Monday, 29 December 2014

On the 5th Day of Christmas ...

... this blogger gave to thee ...

... five gold rings! ...
... four private spaces...
... three things unfired...
... two little birds...
... and a corner shop made of felt.

Usually, the fifth day of Christmas, is one of the hardest for me to compile, but this year I actually had three out of the five picked out in my head in advance. That said, it's also a hard one to search out designs for. Type in "gold rings" to Google Image Search or Pinterest and ninety-five percent of the images you'll be greeted with will be the traditionally gaudy wedding and engagement rings which feature brassy gold and oversized gems.

Don't get me wrong, I like gold, I like gems, but we're talking seriously tacky, mass-produced rings which are really not my style in any way shape or form. The fifth day is all about showing off hand made pieces of beautiful craft work by jewellery designers and metalsmiths/silversmiths/goldsmiths (technically we're all, but I can never settle on one).

So, here are my five offerings...
Jennie Gill
(25ct natural grey rose cut diamond set in 18kt yellow gold on silver and enamel)
I love this beautiful ring by Sheffield based jewellery designer, Jennie Gill. I know there seems to be such a tiny amount of gold on this ring, that surely it would be more at home of a list of silver rings, but you know the old saying, size isn't everything. I just love Gill's organic approach to jewellery, the fact that she actually likes hand cut and natural diamonds for their flaws, and embraces them within her designs. I also love the subtle use of aqua enamel in amongst the clusters of granulations, it looks like bubbles on the seas. 

Gill is currently collaborating with fashion designer Rita Britton, on a collection for Britton's clothing label Nomad.
Sarah Brown
"Floral Seaweed Ring"
(24kt hard gold plated Sterling Silver set with marquee clear quartz)
Sarah Brown is another organically led jeweller. Growing up in Islay, Brown uses her memories of island legends and tales of sea creatures to inspire her jewellery designs, which grow from smaller organic elements into her encrusted designs, which look like barnacles and lichen. I love this style of jewellery, it's free and (to be incredibly repetitive) organic, which is something I always wanted to be, but always seemed to fail at. 

Lawrence Woodruff
"Blossom Series: Bloom Ring 2008"
(18kt Gold)
Canadian jewellery artist, Lawrence Woodruff's Blossom Series, represents the fragility of decaying flowers. Made with incredibly thin sheets of precious metals, layered, fused and compressed together to create a single floral form. It's a simple design but it's enough to represent exactly what the designer is trying to express.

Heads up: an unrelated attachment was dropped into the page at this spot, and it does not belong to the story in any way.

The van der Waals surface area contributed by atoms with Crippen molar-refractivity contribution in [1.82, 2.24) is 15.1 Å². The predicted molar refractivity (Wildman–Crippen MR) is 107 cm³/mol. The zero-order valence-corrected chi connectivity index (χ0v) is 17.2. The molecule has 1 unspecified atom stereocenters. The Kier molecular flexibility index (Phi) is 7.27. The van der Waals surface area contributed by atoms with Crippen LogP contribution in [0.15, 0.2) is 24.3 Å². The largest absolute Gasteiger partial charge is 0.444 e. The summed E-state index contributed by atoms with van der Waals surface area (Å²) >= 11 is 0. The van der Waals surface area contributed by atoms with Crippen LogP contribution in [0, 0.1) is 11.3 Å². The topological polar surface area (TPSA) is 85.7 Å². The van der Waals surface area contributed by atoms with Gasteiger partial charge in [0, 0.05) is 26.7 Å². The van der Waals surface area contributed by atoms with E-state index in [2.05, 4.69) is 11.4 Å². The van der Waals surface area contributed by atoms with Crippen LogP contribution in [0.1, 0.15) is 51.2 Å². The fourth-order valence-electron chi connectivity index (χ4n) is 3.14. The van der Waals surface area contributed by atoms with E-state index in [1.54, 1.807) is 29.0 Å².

Sarah Straussberg
"Graduate Collection: Jodie Ring 2011"
(18kt Gold plated Stirling Silver)
One of my favourite shapes. I don't quite know why, it's certainly not their similarity to the hull of a boat, seeing any experience I've had with them has led to illness. Perhaps it's because it satisfies my need for both an organic and architectural shape. London based designer, Sarah Straussberg uses just these properties to create her naturally inspired, sculptural jewellery, each piece being named in tribute to her closest friends. Which given how hard it is to give your work a name, is a nice and deeply personal touch.
Karen Konzuk
"Orbis Gold Collection: KMR167g"
(18kt Gold and Concrete)
And now for something, completely different. A ring that is incredibly simple, architectural and striking. Karen Konzuk, a graduate of Nova Scotia College of Art and Design, uses gold, stainless steel and dyed and undyed concrete within her designs. Hand casting the concrete ball and hand forging the 18kt gold sphere to create a perfectly balanced and simple design.

This is why I found finding a style (which I still haven't) so hard, I love natural evolving designs which real of spontaneity to develop but also the simplicity and elegance of start architectural design... combining them well is very tricky.

Anyway, those are five designs I very much like for your fifth day and here's a little bit of knowledge to pass on, which I am ashamed to say I had always kind of brushed over. In jewellery you see Kt and Ct written to describe the materials. Kt standing for Karat, describing the the percentage/purity of gold (9kt/18kt/24kt) and Ct standing for Carat, which describes the size/weight of a gemstone.

It's kind of embarrassing that I'd never really thought about that, isn't it? But I suppose the majority of my work was silver, resin, wood and semi-precious stones which don't come with a carat/karat rating.

That's my excuse at least... rather than just being completely unobservant or playing the dyslexia card.

Link | Jennie Gill Website | Nomad
Link | Sarah Brown Website | Pinterest | Etsy
Link | Lawrence Woodford Website | Blog
Link | Sarah Straussberg Website | Pinterest | F7 Jewellery
Link | Karen Konzuk Website | Blog | Pinterest

Merry Christmas! Part six tomorrow...

Listening: Single Ladies (Put a Ring on It) - BeyoncĂ©

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